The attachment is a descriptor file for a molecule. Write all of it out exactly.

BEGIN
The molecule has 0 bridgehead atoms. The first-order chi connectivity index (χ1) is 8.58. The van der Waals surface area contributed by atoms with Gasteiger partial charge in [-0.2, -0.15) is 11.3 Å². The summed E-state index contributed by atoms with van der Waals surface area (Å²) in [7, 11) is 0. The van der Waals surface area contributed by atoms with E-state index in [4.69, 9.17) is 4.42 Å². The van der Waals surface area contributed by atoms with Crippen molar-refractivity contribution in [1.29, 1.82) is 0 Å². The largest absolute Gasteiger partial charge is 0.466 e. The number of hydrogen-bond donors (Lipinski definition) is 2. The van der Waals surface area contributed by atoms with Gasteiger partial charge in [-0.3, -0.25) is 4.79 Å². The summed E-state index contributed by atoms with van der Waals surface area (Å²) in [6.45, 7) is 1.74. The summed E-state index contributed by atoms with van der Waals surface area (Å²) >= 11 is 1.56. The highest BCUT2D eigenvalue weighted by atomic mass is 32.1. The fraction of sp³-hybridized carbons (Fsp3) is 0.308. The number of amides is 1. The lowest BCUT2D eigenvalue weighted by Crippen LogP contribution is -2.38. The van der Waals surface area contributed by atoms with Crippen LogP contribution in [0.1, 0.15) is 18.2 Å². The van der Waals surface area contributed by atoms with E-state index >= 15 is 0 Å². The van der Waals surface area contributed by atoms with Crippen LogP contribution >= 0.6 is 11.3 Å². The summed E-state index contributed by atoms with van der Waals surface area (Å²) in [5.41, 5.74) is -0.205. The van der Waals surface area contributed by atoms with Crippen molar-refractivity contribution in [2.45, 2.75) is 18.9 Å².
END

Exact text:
The molecule has 0 bridgehead atoms. The first-order chi connectivity index (χ1) is 8.58. The van der Waals surface area contributed by atoms with Gasteiger partial charge in [-0.2, -0.15) is 11.3 Å². The summed E-state index contributed by atoms with van der Waals surface area (Å²) in [7, 11) is 0. The van der Waals surface area contributed by atoms with E-state index in [4.69, 9.17) is 4.42 Å². The van der Waals surface area contributed by atoms with Crippen molar-refractivity contribution in [1.29, 1.82) is 0 Å². The largest absolute Gasteiger partial charge is 0.466 e. The number of hydrogen-bond donors (Lipinski definition) is 2. The van der Waals surface area contributed by atoms with Gasteiger partial charge in [-0.3, -0.25) is 4.79 Å². The summed E-state index contributed by atoms with van der Waals surface area (Å²) in [6.45, 7) is 1.74. The summed E-state index contributed by atoms with van der Waals surface area (Å²) >= 11 is 1.56. The highest BCUT2D eigenvalue weighted by atomic mass is 32.1. The fraction of sp³-hybridized carbons (Fsp3) is 0.308. The number of amides is 1. The lowest BCUT2D eigenvalue weighted by Crippen LogP contribution is -2.38. The van der Waals surface area contributed by atoms with Crippen LogP contribution in [0.1, 0.15) is 18.2 Å². The van der Waals surface area contributed by atoms with E-state index >= 15 is 0 Å². The van der Waals surface area contributed by atoms with Crippen LogP contribution >= 0.6 is 11.3 Å². The summed E-state index contributed by atoms with van der Waals surface area (Å²) in [5.41, 5.74) is -0.205. The van der Waals surface area contributed by atoms with Crippen molar-refractivity contribution in [2.45, 2.75) is 18.9 Å².